Outpost: Siberia Review A Cold, Bitter Death

Co-op games have become very popular in the modern boardgaming hobby. Pandemic in particular was a huge success and has contributed to the growing popularity of boardgaming generally. The problem with co-op games is that they’re almost always essentially solo games with teammates–that is, they’re games in which the players play against randomizing elements defined by the game rules. Thus, if done poorly, they can feel like you’re just battling a deck of cards (or dice) that say “you lose” or “you don’t lose” on them.

The best co-op games know this and do everything they can to prevent the players from taking this reductionist mindset. Pandemic builds a thematic reason for its odd way of randomizing cards. Space Alert adds a real-time element so that the players are battling their own physical limitations as much as they are the game. Forbidden Desert has a cool, thematic spatially-defined randomizing element. And Mage Knight just throws so much volume and complexity at the players that the random elements are insignificant in comparison.

I’m afraid that Siberia: Outpost doesn’t avoid the reductionist problem at all. With its brutal difficulty, the game really does ultimately feel like a deck of “you lose” cards.

Stuck In The Snow

The setting is standard survival horror with subtle references to films like “The Thing”. 2-6 of you are a group of explorers in Siberia who get stuck in a storm and must survive until help arrives. Unfortunately there are a number of obstacles in your way, namely mutated forest animals and various events.

Some threats. When they are defeated they go into your deck.

On your turn, you’ll draw two cards from the appropriate deck. You’ll then choose one to put into the supply pile–a common group of cards used for various tasks–and one to keep in hand. You can then use the combat value of your cards in hand against any face up threats that have been exposed. After that you can use cards from the supply for their effect–first aid to recover one health point, an ice pick or flamethrower to kill a creature once enough damage has been levied against them, or a flare to cancel a threat’s end-of-round effect that round.

After that a new card is revealed from the expedition deck. If it’s a threat it does one point of damage to a player who hasn’t played yet that round (making turn order–which is decided by the players each round–somewhat important). If it’s an event it will cost either one food or one water card from the supply. If there aren’t any to spend, someone loses a life point.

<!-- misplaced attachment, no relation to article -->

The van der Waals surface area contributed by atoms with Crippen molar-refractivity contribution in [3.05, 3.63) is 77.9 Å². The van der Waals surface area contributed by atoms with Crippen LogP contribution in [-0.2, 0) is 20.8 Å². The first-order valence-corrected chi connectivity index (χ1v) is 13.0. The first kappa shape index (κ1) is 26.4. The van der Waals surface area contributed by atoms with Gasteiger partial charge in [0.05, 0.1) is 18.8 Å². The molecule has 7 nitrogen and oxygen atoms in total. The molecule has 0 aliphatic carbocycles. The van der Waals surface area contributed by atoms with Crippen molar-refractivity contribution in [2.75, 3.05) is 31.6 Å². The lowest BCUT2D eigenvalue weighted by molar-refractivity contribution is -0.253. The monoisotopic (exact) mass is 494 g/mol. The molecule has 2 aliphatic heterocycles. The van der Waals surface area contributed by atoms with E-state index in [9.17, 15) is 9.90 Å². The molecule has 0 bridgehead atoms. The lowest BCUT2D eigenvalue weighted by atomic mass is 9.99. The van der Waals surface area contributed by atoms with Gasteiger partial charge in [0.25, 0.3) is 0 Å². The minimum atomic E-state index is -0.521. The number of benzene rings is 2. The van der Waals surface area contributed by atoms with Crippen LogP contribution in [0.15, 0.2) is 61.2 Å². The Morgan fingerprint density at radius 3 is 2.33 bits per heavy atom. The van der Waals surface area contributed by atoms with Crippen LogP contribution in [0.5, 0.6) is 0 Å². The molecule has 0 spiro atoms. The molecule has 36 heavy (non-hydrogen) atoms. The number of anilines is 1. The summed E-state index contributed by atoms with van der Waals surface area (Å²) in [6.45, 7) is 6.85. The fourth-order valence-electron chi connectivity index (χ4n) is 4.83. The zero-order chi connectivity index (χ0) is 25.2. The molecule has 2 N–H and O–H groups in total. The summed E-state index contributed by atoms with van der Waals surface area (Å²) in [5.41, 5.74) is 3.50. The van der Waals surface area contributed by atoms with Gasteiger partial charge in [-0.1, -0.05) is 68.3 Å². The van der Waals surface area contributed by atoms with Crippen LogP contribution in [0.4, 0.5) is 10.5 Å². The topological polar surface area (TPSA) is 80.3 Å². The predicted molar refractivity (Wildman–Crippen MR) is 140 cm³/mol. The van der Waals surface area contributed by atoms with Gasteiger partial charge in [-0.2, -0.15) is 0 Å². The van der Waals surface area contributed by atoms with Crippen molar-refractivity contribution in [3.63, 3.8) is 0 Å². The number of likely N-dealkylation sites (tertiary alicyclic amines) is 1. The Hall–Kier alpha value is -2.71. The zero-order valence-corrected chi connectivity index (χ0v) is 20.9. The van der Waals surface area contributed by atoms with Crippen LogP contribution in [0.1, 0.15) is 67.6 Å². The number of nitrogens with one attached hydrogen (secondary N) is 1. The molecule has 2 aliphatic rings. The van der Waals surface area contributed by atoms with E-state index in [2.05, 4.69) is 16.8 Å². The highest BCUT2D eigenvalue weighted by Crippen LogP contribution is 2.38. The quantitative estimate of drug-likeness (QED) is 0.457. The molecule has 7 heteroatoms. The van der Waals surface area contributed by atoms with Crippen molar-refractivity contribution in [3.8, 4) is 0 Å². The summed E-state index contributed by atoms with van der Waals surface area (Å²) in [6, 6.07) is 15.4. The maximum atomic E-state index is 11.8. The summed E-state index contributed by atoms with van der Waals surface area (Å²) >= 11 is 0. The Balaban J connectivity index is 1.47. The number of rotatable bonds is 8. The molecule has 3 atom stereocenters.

“Good” Events

This causes the first of many problems with the game. The events, good or bad, will cost a food or water (or health point), and then some sort of boon or penalty. The problem is that many of these events simply don’t make any sense. There are a couple of “good” events that will, for instance, cost a water when introduced, and then provide you with a water. At best that’s a neutral event, not a good one (though in an excruciatingly difficult game I suppose you could consider nothing happening a good thing). At worst, you’ve traded a health point for a water, which isn’t to your benefit.

Many of the good events are benign like that, but then there are a couple that will give a health point back to every single player  who isn’t at maximum health. This is by far the most significant event in the game, and whether or not these cards begin in the expedition deck or in the draw deck (a random selection are in both piles on setup) can significantly affect your chances of winning.

Similarly, the bad events range from painful effects like losing a health to completely and utterly benign effects like discarding a card from the top of the draw deck. If you happen to discard a very powerful card or a first aid kit that certainly hurts. But if you discard a weak card it’s suddenly a benefit.

What you get in the tin

Full Parties Only

I’m talking about health a lot because this is one of the key things you need to manage. If anyone loses all of their health, the entire group loses. That’s a pretty typical of a co-op game, but the fact that there’s no rule to scale the game for player count is one of the most baffling design decisions I’ve ever seen in a game. At 2 player or 6 there are going to be 18 threat cards in the deck, and each of those threats will subtract a health point when they are revealed. I don’t even know if it’s mathematically possible to win some games at 2 players.

Here’s the back of the napkin calculation: If you choose 2 characters with 4 health, you can take a maximum of 6 health total before losing. There are only 5 first aid kit cards in the game. Let’s assume you get insanely lucky and have all 5 in the draw deck from the beginning. With 6 of the 18 health able to be soaked without losing, the players will need to heal 12 times. Assuming you also get insanely lucky and get both “all heal” cards in the expedition deck. That covers 4 health. The remaining 8 then need to happen between the initial deck and a reshuffle.